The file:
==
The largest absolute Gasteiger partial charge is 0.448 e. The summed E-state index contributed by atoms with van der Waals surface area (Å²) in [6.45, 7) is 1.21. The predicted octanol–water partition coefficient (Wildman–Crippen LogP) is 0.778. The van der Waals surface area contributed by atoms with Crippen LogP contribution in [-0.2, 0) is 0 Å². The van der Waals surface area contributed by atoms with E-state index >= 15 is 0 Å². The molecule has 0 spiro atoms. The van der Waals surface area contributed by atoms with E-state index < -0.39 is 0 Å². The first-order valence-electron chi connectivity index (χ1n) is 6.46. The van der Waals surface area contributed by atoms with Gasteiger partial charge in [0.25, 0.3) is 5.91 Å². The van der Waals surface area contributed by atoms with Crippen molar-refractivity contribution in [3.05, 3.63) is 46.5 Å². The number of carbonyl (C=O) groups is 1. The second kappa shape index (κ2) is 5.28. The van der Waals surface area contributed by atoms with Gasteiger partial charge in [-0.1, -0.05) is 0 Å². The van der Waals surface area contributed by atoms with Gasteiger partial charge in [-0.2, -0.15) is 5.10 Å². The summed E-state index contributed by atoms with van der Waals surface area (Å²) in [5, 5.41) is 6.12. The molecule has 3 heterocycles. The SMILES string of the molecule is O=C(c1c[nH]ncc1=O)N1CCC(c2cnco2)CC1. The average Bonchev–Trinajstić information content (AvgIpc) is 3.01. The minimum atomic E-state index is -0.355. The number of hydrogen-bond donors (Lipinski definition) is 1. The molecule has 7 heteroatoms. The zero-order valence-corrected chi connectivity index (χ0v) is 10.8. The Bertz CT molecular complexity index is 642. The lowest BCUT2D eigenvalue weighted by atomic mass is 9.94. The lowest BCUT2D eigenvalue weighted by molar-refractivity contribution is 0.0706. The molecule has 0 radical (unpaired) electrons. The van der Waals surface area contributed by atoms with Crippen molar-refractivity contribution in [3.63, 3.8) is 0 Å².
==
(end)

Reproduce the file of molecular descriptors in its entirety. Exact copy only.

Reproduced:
The largest absolute Gasteiger partial charge is 0.448 e. The summed E-state index contributed by atoms with van der Waals surface area (Å²) in [6.45, 7) is 1.21. The predicted octanol–water partition coefficient (Wildman–Crippen LogP) is 0.778. The van der Waals surface area contributed by atoms with Crippen LogP contribution in [-0.2, 0) is 0 Å². The van der Waals surface area contributed by atoms with E-state index >= 15 is 0 Å². The molecule has 0 spiro atoms. The van der Waals surface area contributed by atoms with E-state index < -0.39 is 0 Å². The first-order valence-electron chi connectivity index (χ1n) is 6.46. The van der Waals surface area contributed by atoms with Gasteiger partial charge in [0.25, 0.3) is 5.91 Å². The van der Waals surface area contributed by atoms with Crippen molar-refractivity contribution in [3.05, 3.63) is 46.5 Å². The number of carbonyl (C=O) groups is 1. The second kappa shape index (κ2) is 5.28. The van der Waals surface area contributed by atoms with Gasteiger partial charge in [-0.1, -0.05) is 0 Å². The van der Waals surface area contributed by atoms with Gasteiger partial charge in [-0.2, -0.15) is 5.10 Å². The summed E-state index contributed by atoms with van der Waals surface area (Å²) in [5, 5.41) is 6.12. The molecule has 3 heterocycles. The SMILES string of the molecule is O=C(c1c[nH]ncc1=O)N1CCC(c2cnco2)CC1. The average Bonchev–Trinajstić information content (AvgIpc) is 3.01. The minimum atomic E-state index is -0.355. The number of hydrogen-bond donors (Lipinski definition) is 1. The molecule has 7 heteroatoms. The zero-order valence-corrected chi connectivity index (χ0v) is 10.8. The Bertz CT molecular complexity index is 642. The lowest BCUT2D eigenvalue weighted by atomic mass is 9.94. The lowest BCUT2D eigenvalue weighted by molar-refractivity contribution is 0.0706. The molecule has 0 radical (unpaired) electrons. The van der Waals surface area contributed by atoms with Crippen molar-refractivity contribution in [3.63, 3.8) is 0 Å².